Sabahat Khan is a senior analyst at the Institute for Near East and Gulf Military Analysis (INEGMA).

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  • UAE to develop new fighter jet with Russia

    With Russia, the UAE may have positioned itself for a great financial windfall.

    Emirati fighter planes firing flares as they perform in an airshow above the Abu Dhabi Corniche, on March 2nd. (AFP)

    2017/04/02 Issue: 100 Page: 9

    Dubai - The United Arab Emirates and its Arab Gulf partners set records last month at IDEX, one of the biggest and most important inter­national defence exhibitions at Abu Dhabi, as they opted to maintain ro­bust military spending despite fiscal challenges created by depressed oil prices.

    At the exhibition, Russian state corporation Rostec announced plans to co-develop a fifth-generation fighter jet with the UAE. The revela­tion caught industry executives and observers by surprise, prompting analysts to speculate why Russia’s largest defence company agreed to team up with the wealthy Gulf na­tion.

    Often regarded as the single most important Arab partner of the United States, the UAE trades key military technology with the United States and has similarly strategic relations with France and Britain. For a number of reasons, political and otherwise, the UAE Air Force’s inventory of fighter aircraft is manu­factured by either the United States or France.

    For many years, the UAE Air Force has expressed interest in acquir­ing the fifth-generation F-35 Joint Strike Fighter that the United States and its key NATO partners have put into service.

    While the F-35 has been dogged by cost overruns and delays that have led to cutbacks in order quantities and even higher costs, it remains unparalleled in its class in terms of technology and perfor­mance specifications.

    There are a number of reasons the UAE has not acquired the fifth-generation technology from the US: The aircraft’s hefty price, strong opposition from Israel, and more than anything, the fact that the F-35 production line is at least ten years away from being able to cater to the UAE’s customer base.

    But for many, the question re­mains: Why is the UAE Air Force making the unprecedented move to bring a Russian fighter aircraft now?

    Observers have suggested the UAE is conducting a strategic tilt towards Russia due to growing frustrations with the United States. Others have suggested the move is intended to serve as a message to Israel that it cannot deny next-generation tech­nologies to the UAE by effectively vetoing such a sale through its pow­erful lobby.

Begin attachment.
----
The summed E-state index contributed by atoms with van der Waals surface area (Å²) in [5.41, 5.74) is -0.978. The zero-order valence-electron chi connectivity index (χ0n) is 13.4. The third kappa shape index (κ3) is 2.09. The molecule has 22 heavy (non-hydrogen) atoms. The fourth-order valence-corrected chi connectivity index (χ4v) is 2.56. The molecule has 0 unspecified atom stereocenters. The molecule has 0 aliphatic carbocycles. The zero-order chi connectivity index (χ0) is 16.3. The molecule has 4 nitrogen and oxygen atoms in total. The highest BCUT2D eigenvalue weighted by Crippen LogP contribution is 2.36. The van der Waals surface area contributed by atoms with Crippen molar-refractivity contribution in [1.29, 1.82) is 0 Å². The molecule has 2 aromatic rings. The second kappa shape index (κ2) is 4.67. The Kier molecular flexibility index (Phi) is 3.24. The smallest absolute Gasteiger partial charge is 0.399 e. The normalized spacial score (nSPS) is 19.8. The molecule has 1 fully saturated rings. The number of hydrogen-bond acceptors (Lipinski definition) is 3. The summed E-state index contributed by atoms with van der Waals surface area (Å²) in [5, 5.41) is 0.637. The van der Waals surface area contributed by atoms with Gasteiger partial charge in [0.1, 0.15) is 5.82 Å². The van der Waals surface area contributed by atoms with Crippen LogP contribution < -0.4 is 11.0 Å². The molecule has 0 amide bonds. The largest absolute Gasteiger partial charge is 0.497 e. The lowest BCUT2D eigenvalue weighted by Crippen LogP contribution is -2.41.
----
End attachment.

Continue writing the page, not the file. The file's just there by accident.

The UAE’s motivating factors may be far less dramatic.

    While the countries announced to co-develop a fifth-generation fighter aircraft, there is a long way to go be­fore the UAE makes an acquisition decision. Much will depend on the final performance specifications of the aircraft, which are yet to be fi­nalised, the speed of development work and other important variables, such as whether the aircraft can at­tract future buyers.

    For at least the next few years, the UAE and its industrial base will undergo a new and important learn­ing experience — how to produce an aircraft that can compete in a small but highly competitive global mar­ketplace.

    Many analysts have predicted fifth-generation fighter aircrafts such as the F-35 may be the last manned fighter aircraft to be pro­duced. This means that the window of opportunity for countries such as the UAE is closing.

    It is also important to remember that Mubadala, part of the UAE’s major state investment fund, re­cently bought a stake in Russian Helicopters, a subsidiary of Rostec.

    While the UAE and Russia have political differences, they have often been decoupled from commercial interests, and their relations have never been characterized by ani­mosity. Likewise, the two countries’ differences in regional objectives have not resulted in constraints in collaborating for mutual commer­cial rewards and scientific progress.

    If there is a lesson for the United States and other Western partners of the UAE and many other regional states, it is that future trade will re­quire a greater willingness to collab­orate, to support partner capacity development through technology transfer and technical assistance. This model has been embraced by the Chinese and the Russians, cre­ating a competitive advantage for them that is delivering rewards.

    The UAE views the opportunity to co-develop a fifth-generation aircraft as feasible, given the fact that the US-led F-35 programme is already an international effort with little room to induct additional part­ners into the development or pro­duction process.

    With Russia, which is the second largest global arms exporter after the United States and whose great­est exports come from military air­craft, the UAE may have positioned itself for a great financial windfall.

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